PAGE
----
S&P Global Ratings says twin crashes and the subsequent global grounding of the aircraft amounts to the 'worst disaster in the history' of aviation insurance
The insurance payout on the beleaguered Boeing 737 MAX aircraft after two crashes claimed 346 lives will likely be the biggest ever, S&P Global Ratings said Tuesday.
Marc-Philippe Juilliard, a directer with S&P, told a press conference the twin crashes and the subsequent global grounding of the aircraft since March amounted to the "worst disaster in the history" of aviation insurance.
Besides the accidents, insurers and re-insurers must also cover the costs of grounding the aircraft which will rise the longer it lasts, Juillard said, adding that it was "too early" to estimate the eventual payout.
Boeing has repeatedly been forced to push back the expected clearance of the aircraft by aviation regulators as a series of problems has come to light, stoking demands from airlines with the 737 MAX, or waiting on deliveries, for compensation for their loss of business.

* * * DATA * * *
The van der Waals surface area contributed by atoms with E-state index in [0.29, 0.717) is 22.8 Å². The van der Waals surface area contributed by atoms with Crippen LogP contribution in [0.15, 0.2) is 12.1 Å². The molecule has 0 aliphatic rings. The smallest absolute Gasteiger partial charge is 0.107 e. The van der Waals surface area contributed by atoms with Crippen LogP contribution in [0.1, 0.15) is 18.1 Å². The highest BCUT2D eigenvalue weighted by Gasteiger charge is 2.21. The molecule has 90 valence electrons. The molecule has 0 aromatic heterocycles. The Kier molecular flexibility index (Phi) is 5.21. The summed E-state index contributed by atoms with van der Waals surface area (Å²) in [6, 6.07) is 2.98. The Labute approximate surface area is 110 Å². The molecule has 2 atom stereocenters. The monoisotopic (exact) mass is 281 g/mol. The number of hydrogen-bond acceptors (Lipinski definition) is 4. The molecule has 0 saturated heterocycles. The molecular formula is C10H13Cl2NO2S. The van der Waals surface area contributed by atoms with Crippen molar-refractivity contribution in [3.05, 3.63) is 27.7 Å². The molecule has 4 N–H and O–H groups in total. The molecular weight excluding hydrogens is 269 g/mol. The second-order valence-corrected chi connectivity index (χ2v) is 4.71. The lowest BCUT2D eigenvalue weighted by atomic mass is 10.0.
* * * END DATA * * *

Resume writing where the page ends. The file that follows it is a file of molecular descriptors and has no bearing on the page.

Many are now fixing December as the most probable date for the plane to resume flying again but there is considerable uncertainty still if that will be possible.
"We will be able to talk (about the cost) when the airplanes begin to fly... but clearly that is going to cost money," Juillard said.
Boeing reported a second quarter loss of nearly three billion dollars, largely due to the problems with the 737 MAX.
The US aviation giant has said that so far total costs come to about eight billion dollars, including a charge of $5.6 billion to cover possible airline compensation claims.